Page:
Sweden’s parliament, in defiance of a 1980 referendum when the electorate voted to phase out nuclear power, has repealed the legislation that followed the referendum and will now allow the building of new nuclear power plant to maintain its existing fleet.
The new build will be permitted from next year as the present moratorium on nuclear power is replaced by a decision to allow replacement build limited by a new set of restrictions.
After a debate in the Riksdag on 17 June in which Sweden's need for climate friendly, low carbon energy that did not force the import of fossil fuel was opposed by environmental concerns over nuclear energy, MPs voted 174 to 172 in favour of resumption. The vote will allow Swedish firms to replace the existing ten reactors at Forsmark, Oskarshamn and Ringhals that provide over 40% of the country's electricity. Construction is expected to begin next year immediately after the new law comes into force on January 1st. It will embody restrictions that permit new reactors only at the existing three power plants, and each new reactor may only begin operation as an older one is permanently shut down. None of the current fleet should need replacement before the 2030s.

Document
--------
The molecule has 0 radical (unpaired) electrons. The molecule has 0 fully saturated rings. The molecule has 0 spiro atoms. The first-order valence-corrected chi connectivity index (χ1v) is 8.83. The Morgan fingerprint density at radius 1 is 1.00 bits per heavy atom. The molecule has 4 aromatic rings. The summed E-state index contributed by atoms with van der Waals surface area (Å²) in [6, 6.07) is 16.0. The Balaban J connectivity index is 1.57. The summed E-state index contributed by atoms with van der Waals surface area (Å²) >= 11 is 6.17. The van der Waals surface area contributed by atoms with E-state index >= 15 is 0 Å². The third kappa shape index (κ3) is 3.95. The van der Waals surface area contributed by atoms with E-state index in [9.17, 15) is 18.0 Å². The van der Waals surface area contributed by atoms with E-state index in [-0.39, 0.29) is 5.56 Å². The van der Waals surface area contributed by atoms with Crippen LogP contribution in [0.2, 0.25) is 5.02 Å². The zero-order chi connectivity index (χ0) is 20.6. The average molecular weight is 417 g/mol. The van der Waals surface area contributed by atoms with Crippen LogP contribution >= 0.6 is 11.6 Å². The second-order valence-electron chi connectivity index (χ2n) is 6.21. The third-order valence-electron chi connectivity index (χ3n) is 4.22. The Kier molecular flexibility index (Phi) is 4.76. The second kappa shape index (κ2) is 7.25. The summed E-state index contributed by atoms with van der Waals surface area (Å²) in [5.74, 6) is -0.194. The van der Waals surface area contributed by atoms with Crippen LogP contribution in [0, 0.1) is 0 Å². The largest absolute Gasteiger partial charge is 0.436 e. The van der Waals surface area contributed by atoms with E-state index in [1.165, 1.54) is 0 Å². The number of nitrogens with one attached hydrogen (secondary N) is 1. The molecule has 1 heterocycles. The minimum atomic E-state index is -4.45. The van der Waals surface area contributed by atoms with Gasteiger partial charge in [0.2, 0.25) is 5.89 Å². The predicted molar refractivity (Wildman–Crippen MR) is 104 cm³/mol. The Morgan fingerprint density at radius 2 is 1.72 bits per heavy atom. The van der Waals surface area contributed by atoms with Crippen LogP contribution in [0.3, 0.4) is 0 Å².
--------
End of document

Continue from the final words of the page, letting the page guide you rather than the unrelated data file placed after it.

The 1980 decision offered the public three different ways to end nuclear power but none to allow it to continue normally. In the intervening years Swedish utilities have concentrated on maintaining and uprating the ten existing reactors, adding 1050 MW in extra generating capacity. Two reactors at Barsebäck were shut down prematurely following political pressure from Denmark, leading to a net loss of about 200 MWe.
Sweden's centre-Left opposition, currently running neck and neck with the government in opinion polls ahead of elections is September, have vowed to reinstate the ban.
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